Unprecedented China Moon Landing Rivals Ultima Thule for Biggest NYE Event

No nation has even landed on this part of the moon before.

Unsplash / Krzysztof Niewolny

Those setting their sights spaceward on New Year’s Eve will likely be watching out for New Horizons’ long-awaited flyby of Ultima Thule, the farthest object humans will have ever encountered in space. But another monumental space event is in the works — one that people have waxed poetic about for centuries. Sometime between January 1 and 3, China’s Chang’e 4 spacecraft will land on the dark side of the moon.

The dark side of the moon — now more commonly referred to as the “far” side, among scientists — is the one that faces away from Earth, gazing outward into deep space. Because it’s perpetually turned away from us, there’s not much we know about it other than that it’s pockmarked with huge craters and a few flat plains created by ancient volcanic eruptions.

Chang’e 4, named after the Chinese moon goddess Chang’e, entered a lunar orbit on Sunday after launching from Xichang December 7, and now the China National Space Administration (CNSA) is waiting for an appropriate moment between Tuesday and Thursday to attempt a soft landing, according to the South China Morning Post.

A rendering of Chang'e 4 on the moon.


This will be no easy feat because the fact that the landing site is on the moon’s far side means that Chang’e 4 can’t communicate directly with Earth. To solve this problem, CNSA launched its “Magpie Bridge” satellite to act as a go-between.

China’s attempt to land Chang’e 4 is seen as some by the nation’s attempt to gain international primacy in space exploration. NASA scientists have attempted to get to know the far side before, but as Inverse reported previously, none of those plans have come to fruition because of a lack of funding:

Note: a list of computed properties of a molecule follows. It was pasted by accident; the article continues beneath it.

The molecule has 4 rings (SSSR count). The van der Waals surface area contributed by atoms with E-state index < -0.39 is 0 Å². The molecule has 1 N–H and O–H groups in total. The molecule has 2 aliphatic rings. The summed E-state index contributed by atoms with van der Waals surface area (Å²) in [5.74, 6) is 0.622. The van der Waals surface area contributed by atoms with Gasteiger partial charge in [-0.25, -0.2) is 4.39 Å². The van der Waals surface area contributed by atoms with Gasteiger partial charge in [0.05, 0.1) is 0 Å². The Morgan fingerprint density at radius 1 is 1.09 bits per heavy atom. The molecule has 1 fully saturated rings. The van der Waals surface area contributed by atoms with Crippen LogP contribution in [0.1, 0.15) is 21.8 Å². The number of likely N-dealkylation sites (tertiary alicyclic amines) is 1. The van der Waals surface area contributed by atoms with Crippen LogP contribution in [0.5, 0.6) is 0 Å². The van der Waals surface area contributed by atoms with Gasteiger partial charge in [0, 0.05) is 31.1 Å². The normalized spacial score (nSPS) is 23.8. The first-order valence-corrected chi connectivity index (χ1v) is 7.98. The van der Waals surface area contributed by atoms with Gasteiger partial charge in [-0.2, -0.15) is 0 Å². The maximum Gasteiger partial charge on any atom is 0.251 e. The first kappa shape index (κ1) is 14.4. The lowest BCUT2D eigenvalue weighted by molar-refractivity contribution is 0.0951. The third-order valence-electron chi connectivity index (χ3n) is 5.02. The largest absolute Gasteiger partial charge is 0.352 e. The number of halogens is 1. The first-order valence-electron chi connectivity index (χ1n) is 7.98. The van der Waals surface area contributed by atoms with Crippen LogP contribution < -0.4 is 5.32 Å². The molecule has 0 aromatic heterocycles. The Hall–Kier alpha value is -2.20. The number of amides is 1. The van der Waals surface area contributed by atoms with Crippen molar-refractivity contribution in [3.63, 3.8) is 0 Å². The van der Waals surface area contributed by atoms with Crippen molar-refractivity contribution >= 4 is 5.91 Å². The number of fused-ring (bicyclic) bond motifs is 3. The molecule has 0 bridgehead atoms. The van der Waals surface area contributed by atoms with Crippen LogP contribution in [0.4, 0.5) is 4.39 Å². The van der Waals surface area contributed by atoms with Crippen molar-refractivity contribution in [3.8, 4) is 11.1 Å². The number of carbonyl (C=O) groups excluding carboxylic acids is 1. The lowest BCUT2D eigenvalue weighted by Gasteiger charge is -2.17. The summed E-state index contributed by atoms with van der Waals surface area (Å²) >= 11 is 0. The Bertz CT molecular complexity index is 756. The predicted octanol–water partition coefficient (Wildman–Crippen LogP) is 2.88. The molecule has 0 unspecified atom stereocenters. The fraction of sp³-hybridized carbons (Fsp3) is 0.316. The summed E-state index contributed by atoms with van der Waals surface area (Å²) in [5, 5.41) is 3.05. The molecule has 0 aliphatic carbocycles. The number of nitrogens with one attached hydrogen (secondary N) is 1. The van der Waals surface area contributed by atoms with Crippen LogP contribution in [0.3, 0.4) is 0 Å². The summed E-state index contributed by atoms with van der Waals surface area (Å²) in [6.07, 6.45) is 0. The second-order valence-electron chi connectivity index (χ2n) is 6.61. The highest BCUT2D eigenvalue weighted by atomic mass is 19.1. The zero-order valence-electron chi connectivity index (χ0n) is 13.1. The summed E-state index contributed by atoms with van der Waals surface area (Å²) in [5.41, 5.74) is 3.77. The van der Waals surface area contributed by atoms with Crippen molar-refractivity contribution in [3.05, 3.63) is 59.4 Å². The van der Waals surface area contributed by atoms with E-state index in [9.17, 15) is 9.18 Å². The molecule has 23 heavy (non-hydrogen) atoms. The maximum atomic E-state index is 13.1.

Back in 2008, astronomers at the U.S. Naval Research Laboratory proposed putting a giant telescope, the “Dark Ages Lunar Interferometer”, on the far side of the moon, but this project didn’t get off the ground. Ditto for a similar idea NASA was looking into in 2013. In order to get the right sort of telescope, really an arrays of antennae, in the right spot, NASA would have had to launch mission after mission and pay through the nose. In order to do science on the moon, you kind of need to be on the moon.

The launch of Chang’e 4, reports the South China Morning Post, will cross off the second phase of the Chinese Lunar Exploration Programme, the nation’s long-term plan for eventually landing a human on the moon, perhaps by 2025–2030. NASA is, likewise, gearing up to reach the same goal.

Space supremacy aside, one benefit of being the first nation to land a probe on the moon is getting first dibs on scoping out the terrain, which could eventually be home to an array of telescopes to investigate deep space. “Astronomers have long dreamed of a radio telescope array built on the far side of the moon,” Tamela Maciel, Space Communications Manager at the UK National Space Center said in an interview with The Guardian earlier this month.

“Since the far side of the moon never faces the Earth, it’s shielded from all of our radio noise, and a radio telescope here would be like escaping from city light pollution and seeing the night sky from the top of a mountain.”

Only time will tell: In the first few days of 2019, the Moon’s far side may suddenly seem a lot closer than we thought.

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